- Onboarded customer: As the veil of infatuation wears off, customers will no longer feel privileged but instead fully entitled to receive the offering’s benefits. Their shift in attitude represents the transition to the entitlement period, in which customers will take notice of and express all the things that could make the offering even better for them. If you let your customers enter and then linger in the entitlement period without heeding their suggestions or demands, they will become increasingly critical and at some point turn away from your offering altogether.
- Renewing customer: To retain customer attention, companies have to continuously refresh the customer experience, introducing new dimensions at just the right time to keep the flame of infatuation burning. For insights on what fresh features to introduce to create new infatuation intervals, collect and analyze customer feedback regularly and rigorously.
Keeping your customers infatuated can often come down to making sure you are always customer-centric, always looking for new ways to spark their delight. Check out this great read on ways to help your organization stay customer-centric.
Is your product too cheap?
(Excerpt from the Chargify blog. Read the full post here.)
Startups often undercharge for their product for a number of reasons, including inexperience, lack of confidence or just plain laziness. But the decision to undercharge always comes down to one thing: they’ve discovered the easiest way to be competitive in a crowded market is to be the cheap alternative.
But there are two huge problems with this strategy:
- Low retention rates: In most cases, the lower your price, the higher your churn. Being cheap might yield high initial traction, but it almost always leads to low retention. The less you charge, the less invested your users are. The less invested they are, the less incentive they have to stick around.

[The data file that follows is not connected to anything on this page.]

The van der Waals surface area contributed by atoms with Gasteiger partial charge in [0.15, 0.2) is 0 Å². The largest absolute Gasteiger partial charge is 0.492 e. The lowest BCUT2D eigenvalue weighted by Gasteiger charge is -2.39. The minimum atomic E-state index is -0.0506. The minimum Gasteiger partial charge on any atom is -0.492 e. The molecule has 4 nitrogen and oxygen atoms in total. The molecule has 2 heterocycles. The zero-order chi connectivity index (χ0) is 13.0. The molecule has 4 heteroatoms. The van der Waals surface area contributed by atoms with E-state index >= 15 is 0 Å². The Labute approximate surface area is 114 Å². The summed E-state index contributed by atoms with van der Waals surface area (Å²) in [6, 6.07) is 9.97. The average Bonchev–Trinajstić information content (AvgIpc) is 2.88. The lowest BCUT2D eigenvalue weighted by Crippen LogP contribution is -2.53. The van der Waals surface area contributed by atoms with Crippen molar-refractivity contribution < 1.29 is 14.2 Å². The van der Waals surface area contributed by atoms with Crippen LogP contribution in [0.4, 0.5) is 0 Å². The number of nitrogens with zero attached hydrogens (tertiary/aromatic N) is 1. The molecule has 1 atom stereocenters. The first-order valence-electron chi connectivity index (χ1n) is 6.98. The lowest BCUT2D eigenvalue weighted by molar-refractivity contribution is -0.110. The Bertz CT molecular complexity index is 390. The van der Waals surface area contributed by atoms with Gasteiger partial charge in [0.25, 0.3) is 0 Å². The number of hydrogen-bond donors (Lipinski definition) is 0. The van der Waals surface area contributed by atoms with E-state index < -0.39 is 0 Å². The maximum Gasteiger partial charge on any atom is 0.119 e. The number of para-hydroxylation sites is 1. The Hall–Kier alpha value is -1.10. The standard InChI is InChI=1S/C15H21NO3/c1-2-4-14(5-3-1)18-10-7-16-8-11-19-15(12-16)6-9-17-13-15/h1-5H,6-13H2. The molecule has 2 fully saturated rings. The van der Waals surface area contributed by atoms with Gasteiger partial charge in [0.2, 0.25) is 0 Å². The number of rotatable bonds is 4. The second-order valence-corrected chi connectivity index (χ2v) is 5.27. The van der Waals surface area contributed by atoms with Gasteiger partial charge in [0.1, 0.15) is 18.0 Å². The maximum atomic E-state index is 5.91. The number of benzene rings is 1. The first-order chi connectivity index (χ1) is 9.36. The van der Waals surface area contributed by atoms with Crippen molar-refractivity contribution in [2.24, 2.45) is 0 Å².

- Price Wars: Marketing yourself as the affordable solution only works as long as you remain the affordable solution. What happens when a new startup comes along with a cheaper product? If you don’t lower your price, you won’t survive. And how many times can you afford to lower your price before you lose your profit margin? Don’t assume you’re going to be the next Dropbox. The truth is, very few startups can survive a marketing plan centered around being cheap.
So what is the alternative? It’s increasing your value.
When someone says, “Your product is too expensive,” they’re really saying, “Your product doesn’t provide enough value to justify the price.” To resolve this, most startups take the easy route: lowering their price to match their value.
But a smart startup does the opposite: They increase the value to match their price. Here are a few ways you could add more value to your SaaS product:
- Add relevant features,
- Remove irrelevant features
- Streamline your interface
- Provide better support
- Focus on customer success
If you constantly strive to create a more valuable product, you could charge practically anything and your customers will pay it. Check out the full read for more great advice on pricing, including how to go about finding the right price for your product and how to raise your prices without upsetting your customers.
Word to the Wise
This week’s wisdom comes from Adii Pienaar, the founder of Receiptful, in a podcast where he breaks down the onboarding process for a complex product and how to make customers feel comfortable by building trust along the way. Take a listen:
Interested in another story about customer success done right? Check out this podcast with Jeff Vincent, head of product at Wistia, where he dives into how Wisitia structures their entire team around providing incredible customer experiences.